Sherman's debts are piling up
By Lynne Tuohy - Stamford Advocate

Stamford defense attorney Mickey Sherman was paid at least $1.7 million to represent Michael Skakel, now serving 20 years to life in prison for the murder of Martha Moxley.

So why isn't Sherman paying his bills?

Sherman introduced only one expert witness during the defense case -- Dr. Joseph Jachimczyk, a 78-year-old retired medical examiner, who traveled from Houston, Texas, to testify. Jachimczyk submitted a bill for $19,574.90 to Sherman two days after he appeared in court on May 29 and offered his theory on the time of death. To date, he has received nothing.

"I'm still waiting," Jachimczyk said yesterday.

Sources close to the case say lawyers Richard Emanuel and David Grudberg, who did extensive research and wrote briefs and motions on complex legal issues, are owed thousands. Emanuel could not be reached for comment. Grudberg would not confirm or deny the debt.

"It's my policy not to comment on fee matters between us and our clients," he said.

Sherman signed an agreement with Skakel in December in which he guaranteed to cover all expenses for witnesses, court transcripts, travel, security and other costs from his hefty fee. Despite this, Sherman failed to pay court reporter Susan Wandzilak $7,600 he owed her for trial transcripts. Failure to pay this bill would jeopardize the ability of Skakel's new lawyers to obtain transcripts needed for his appeal.

Wandzilak said yesterday that she had been paid but not by Sherman. Skakel's brother Stephen Skakel went to Wandzilak's home just days before Skakel was sentenced and paid the bill in full.

"As soon as the family found out, they were wonderful," Wandzilak said. "They personally hand-delivered (the payment), with a letter of apology."

Sherman last night cited the duration and complexity of the case as reasons why there still are bills and paperwork to sort.

"It was a four-year prosecution and a two-month trial," Sherman said. "Obviously there were a lot of expenses, a lot of effort, a lot of people. If there are folks who haven't been paid, they will be paid. I don't think this is an unusual problem in such an enormous case."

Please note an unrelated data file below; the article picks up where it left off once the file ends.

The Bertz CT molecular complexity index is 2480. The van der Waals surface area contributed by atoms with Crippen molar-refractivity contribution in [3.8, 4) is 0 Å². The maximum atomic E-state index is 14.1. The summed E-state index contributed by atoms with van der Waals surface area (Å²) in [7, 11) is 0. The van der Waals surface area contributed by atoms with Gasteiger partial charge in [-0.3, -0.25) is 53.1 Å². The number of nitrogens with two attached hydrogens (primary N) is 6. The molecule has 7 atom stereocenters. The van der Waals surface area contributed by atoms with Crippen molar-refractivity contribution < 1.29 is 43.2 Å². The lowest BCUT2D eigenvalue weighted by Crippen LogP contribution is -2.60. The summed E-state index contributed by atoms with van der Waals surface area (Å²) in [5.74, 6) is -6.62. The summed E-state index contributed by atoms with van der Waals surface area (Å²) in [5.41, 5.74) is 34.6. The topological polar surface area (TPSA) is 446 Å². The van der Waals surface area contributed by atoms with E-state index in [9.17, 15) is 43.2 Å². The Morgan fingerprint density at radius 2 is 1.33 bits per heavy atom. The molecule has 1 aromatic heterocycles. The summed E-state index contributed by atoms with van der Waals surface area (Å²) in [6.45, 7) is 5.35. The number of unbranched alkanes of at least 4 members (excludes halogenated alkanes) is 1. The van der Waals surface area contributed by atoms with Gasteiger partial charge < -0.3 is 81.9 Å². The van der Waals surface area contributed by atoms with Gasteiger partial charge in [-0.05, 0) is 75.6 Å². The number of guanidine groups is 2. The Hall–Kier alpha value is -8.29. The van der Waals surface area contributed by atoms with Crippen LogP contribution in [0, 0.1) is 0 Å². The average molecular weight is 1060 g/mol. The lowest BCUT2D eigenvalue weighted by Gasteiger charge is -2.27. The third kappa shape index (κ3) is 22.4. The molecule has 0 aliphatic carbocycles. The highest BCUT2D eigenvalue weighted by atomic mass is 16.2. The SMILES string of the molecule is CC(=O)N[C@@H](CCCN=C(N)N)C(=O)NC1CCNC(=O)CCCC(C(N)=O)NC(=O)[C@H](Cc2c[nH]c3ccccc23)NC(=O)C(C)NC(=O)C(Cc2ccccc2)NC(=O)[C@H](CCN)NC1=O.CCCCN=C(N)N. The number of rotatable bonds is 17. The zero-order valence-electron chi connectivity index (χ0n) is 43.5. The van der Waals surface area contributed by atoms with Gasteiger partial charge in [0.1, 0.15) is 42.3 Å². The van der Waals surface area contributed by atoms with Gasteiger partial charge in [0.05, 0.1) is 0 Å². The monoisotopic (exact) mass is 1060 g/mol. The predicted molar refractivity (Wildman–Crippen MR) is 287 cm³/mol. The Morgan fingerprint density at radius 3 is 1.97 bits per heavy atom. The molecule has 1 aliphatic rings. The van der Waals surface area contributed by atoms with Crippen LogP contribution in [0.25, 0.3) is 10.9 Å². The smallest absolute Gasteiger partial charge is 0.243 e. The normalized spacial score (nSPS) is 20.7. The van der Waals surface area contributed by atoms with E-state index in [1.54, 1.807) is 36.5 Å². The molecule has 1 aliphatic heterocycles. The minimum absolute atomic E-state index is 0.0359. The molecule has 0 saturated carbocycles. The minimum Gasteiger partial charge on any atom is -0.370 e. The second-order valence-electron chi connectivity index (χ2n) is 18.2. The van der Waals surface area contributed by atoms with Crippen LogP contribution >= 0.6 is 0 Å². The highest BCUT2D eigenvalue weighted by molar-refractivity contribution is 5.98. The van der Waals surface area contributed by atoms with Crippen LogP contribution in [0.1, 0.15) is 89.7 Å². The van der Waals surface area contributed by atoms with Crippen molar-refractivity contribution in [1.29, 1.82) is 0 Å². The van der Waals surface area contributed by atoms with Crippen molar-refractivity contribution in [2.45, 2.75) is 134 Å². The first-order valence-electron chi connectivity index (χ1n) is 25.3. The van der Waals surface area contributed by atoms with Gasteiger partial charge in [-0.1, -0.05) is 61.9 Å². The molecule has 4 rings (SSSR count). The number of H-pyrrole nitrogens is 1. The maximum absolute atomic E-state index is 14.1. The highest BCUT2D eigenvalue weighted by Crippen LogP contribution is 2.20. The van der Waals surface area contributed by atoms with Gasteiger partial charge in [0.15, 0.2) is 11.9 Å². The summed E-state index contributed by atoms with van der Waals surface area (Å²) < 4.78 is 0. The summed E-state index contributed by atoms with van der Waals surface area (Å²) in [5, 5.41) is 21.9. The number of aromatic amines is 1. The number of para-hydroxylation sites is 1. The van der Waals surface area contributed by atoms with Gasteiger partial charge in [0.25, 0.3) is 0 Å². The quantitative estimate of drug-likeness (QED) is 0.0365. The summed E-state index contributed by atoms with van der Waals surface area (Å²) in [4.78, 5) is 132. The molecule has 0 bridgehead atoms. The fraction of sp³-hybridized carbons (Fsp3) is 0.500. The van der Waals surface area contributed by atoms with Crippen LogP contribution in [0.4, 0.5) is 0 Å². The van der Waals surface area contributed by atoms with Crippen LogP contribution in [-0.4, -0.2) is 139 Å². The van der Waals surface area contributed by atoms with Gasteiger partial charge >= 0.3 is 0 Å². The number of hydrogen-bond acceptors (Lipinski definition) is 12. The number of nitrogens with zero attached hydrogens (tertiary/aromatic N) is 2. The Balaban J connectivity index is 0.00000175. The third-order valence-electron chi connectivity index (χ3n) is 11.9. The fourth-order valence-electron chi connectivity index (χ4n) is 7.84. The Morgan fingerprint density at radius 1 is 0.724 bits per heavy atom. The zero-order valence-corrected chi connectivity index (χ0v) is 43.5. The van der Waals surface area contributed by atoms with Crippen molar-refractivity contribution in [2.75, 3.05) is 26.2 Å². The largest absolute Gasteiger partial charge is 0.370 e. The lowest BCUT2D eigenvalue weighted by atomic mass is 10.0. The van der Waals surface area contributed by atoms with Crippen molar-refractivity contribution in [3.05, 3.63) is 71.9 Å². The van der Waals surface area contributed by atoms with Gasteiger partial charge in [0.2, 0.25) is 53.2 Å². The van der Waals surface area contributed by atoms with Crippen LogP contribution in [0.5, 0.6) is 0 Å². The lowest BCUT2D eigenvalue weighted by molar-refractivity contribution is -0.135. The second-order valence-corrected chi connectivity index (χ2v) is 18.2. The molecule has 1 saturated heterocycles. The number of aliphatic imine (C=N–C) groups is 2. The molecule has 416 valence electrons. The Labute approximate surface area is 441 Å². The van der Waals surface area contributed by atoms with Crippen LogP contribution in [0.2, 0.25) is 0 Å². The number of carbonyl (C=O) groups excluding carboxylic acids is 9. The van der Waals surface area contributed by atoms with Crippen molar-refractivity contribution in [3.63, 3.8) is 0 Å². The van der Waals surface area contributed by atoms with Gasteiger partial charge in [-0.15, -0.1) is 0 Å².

Sherman declined to discuss his fee. "I would never get into that. I would not get into a discussion of what I was paid, or who was paid what."

He emphasized that his relationship with the Skakel family remains solid.

"I know people would like to believe we are at odds, and that just is not true," Sherman said. "No one is at odds with anyone here."

Sherman asserted that money, or lack of it, is not the issue. "Nobody is broke. Everything will be worked out in a reasonable period of time. It's nobody's fault, and I know people will understand that."

Sherman initially was paid an hourly rate to defend Skakel, who was arrested Jan. 19, 2000. In the fee agreement dated Dec. 5, 2001, Sherman stated, "I appreciate the fact that your resources are limited and it would seem to be in everyone's best interest to simply agree upon a lump sum payment, which would satisfy the payment of ALL future legal services required to defend you in this criminal case."

Sherman also specified that those costs would include outstanding bills from Grudberg and from Vito Colucci, a private investigator who has worked for Sherman for years.

Sherman is officially off the case now. When the new defense team of Hope Seeley and Hubert Santos on Monday filed motions with the Appellate Court to have Skakel released on bond pending the outcome of his various appeals, they did so "in lieu of" Sherman as the prior counsel of record.

Seeley confirmed there are defense debts but declined to discuss details.

"It's been brought to my attention, and we are hoping to resolve the situation," Seeley said.

She would not specify the scope of the debts, saying it would be inappropriate to discuss financial issues. Seeley said she does not know why the bills have not been paid.

"I have not discussed that with Mr. Sherman, although it is my understanding the outstanding obligations are his responsibility," she said.

Seeley, speaking on behalf of Skakel's family, said family members won't comment on the debts at this time.

Richard Brown, a seasoned criminal defense lawyer whose clients have included murder defendants and prominent white-collar defendants in federal cases, reeled at the fee Sherman was paid in the Skakel case.

"Without question, that would put it at the top 1 percent of all criminal cases in Connecticut for fees. Ever. Ever," Brown emphasized, noting that that would include cases involving fraud and racketeering charges brought against high-powered corporations. "And we're not even talking about an appeal."

Brown said the typical fee charged by the state's more experienced criminal defense lawyers in a typical murder case would be "significantly less than that."

But Skakel's was not a typical murder case. He was tried at age 41 for a crime that occurred when he was 15. He was not considered a suspect until the late 1990s. Police initially focused on Skakel family tutor Kenneth Littleton and on Skakel's older brother Tommy.

The only forensic evidence linking Skakel to the crime scene was the murder weapon -- a golf iron from a set owned by the Skakel family. There was no DNA evidence tying him to the victim or the crime scene. His siblings supported his alibi that he was at his cousin's house with several of his brothers, watching television when the murder likely occurred, but the jury rejected this defense.

-- Lynne Tuohy is a reporter for The Hartford Courant, a Tribune Publishing newspaper. Courant reporter Edmund H. Mahony contributed to this story.



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